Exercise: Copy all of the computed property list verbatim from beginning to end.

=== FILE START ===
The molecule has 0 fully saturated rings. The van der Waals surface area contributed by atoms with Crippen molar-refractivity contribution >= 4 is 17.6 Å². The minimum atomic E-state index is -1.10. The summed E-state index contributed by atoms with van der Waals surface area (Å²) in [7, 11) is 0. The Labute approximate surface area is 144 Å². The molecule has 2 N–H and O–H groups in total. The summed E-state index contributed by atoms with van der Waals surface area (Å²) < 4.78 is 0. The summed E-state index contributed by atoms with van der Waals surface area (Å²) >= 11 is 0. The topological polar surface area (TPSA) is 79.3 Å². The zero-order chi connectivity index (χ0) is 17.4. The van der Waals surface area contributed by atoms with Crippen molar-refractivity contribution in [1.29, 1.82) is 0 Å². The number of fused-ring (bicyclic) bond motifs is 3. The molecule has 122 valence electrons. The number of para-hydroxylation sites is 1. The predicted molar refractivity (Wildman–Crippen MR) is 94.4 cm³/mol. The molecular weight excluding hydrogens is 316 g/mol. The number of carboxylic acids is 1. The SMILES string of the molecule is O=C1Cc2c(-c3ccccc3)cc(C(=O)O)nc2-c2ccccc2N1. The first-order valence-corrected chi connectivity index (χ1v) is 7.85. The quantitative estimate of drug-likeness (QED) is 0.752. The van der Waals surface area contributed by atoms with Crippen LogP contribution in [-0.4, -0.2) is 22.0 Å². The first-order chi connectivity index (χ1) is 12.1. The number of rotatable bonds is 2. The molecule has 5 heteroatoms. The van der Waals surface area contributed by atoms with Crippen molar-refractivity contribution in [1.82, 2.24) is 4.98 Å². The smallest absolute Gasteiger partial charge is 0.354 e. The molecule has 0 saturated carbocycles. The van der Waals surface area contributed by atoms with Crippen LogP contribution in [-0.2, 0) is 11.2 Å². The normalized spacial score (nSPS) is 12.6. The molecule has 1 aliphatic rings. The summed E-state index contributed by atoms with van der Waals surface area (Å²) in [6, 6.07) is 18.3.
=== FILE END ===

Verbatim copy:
The molecule has 0 fully saturated rings. The van der Waals surface area contributed by atoms with Crippen molar-refractivity contribution >= 4 is 17.6 Å². The minimum atomic E-state index is -1.10. The summed E-state index contributed by atoms with van der Waals surface area (Å²) in [7, 11) is 0. The Labute approximate surface area is 144 Å². The molecule has 2 N–H and O–H groups in total. The summed E-state index contributed by atoms with van der Waals surface area (Å²) < 4.78 is 0. The summed E-state index contributed by atoms with van der Waals surface area (Å²) >= 11 is 0. The topological polar surface area (TPSA) is 79.3 Å². The zero-order chi connectivity index (χ0) is 17.4. The van der Waals surface area contributed by atoms with Crippen molar-refractivity contribution in [1.29, 1.82) is 0 Å². The number of fused-ring (bicyclic) bond motifs is 3. The molecule has 122 valence electrons. The number of para-hydroxylation sites is 1. The predicted molar refractivity (Wildman–Crippen MR) is 94.4 cm³/mol. The molecular weight excluding hydrogens is 316 g/mol. The number of carboxylic acids is 1. The SMILES string of the molecule is O=C1Cc2c(-c3ccccc3)cc(C(=O)O)nc2-c2ccccc2N1. The first-order valence-corrected chi connectivity index (χ1v) is 7.85. The quantitative estimate of drug-likeness (QED) is 0.752. The van der Waals surface area contributed by atoms with Crippen LogP contribution in [-0.4, -0.2) is 22.0 Å². The first-order chi connectivity index (χ1) is 12.1. The number of rotatable bonds is 2. The molecule has 5 heteroatoms. The van der Waals surface area contributed by atoms with Crippen molar-refractivity contribution in [1.82, 2.24) is 4.98 Å². The smallest absolute Gasteiger partial charge is 0.354 e. The molecule has 0 saturated carbocycles. The van der Waals surface area contributed by atoms with Crippen LogP contribution in [-0.2, 0) is 11.2 Å². The normalized spacial score (nSPS) is 12.6. The molecule has 1 aliphatic rings. The summed E-state index contributed by atoms with van der Waals surface area (Å²) in [6, 6.07) is 18.3.